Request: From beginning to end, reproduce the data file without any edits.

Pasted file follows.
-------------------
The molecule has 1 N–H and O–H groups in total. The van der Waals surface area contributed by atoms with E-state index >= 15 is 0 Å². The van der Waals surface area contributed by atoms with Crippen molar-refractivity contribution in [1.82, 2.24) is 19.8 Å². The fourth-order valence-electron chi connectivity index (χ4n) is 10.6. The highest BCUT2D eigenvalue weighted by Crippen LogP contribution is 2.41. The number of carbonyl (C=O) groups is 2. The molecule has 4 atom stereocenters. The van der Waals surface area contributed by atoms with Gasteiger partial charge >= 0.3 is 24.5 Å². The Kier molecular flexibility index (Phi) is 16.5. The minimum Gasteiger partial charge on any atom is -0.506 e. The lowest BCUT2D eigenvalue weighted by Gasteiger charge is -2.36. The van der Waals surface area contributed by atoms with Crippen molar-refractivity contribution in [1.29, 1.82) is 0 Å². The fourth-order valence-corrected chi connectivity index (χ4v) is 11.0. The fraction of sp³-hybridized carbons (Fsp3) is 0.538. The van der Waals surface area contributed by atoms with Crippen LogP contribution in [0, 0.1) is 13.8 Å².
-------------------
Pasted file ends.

The molecule has 1 N–H and O–H groups in total. The van der Waals surface area contributed by atoms with E-state index >= 15 is 0 Å². The van der Waals surface area contributed by atoms with Crippen molar-refractivity contribution in [1.82, 2.24) is 19.8 Å². The fourth-order valence-electron chi connectivity index (χ4n) is 10.6. The highest BCUT2D eigenvalue weighted by Crippen LogP contribution is 2.41. The number of carbonyl (C=O) groups is 2. The molecule has 4 atom stereocenters. The van der Waals surface area contributed by atoms with Gasteiger partial charge >= 0.3 is 24.5 Å². The Kier molecular flexibility index (Phi) is 16.5. The minimum Gasteiger partial charge on any atom is -0.506 e. The lowest BCUT2D eigenvalue weighted by Gasteiger charge is -2.36. The van der Waals surface area contributed by atoms with Crippen molar-refractivity contribution in [1.29, 1.82) is 0 Å². The fourth-order valence-corrected chi connectivity index (χ4v) is 11.0. The fraction of sp³-hybridized carbons (Fsp3) is 0.538. The van der Waals surface area contributed by atoms with Crippen LogP contribution in [0, 0.1) is 13.8 Å².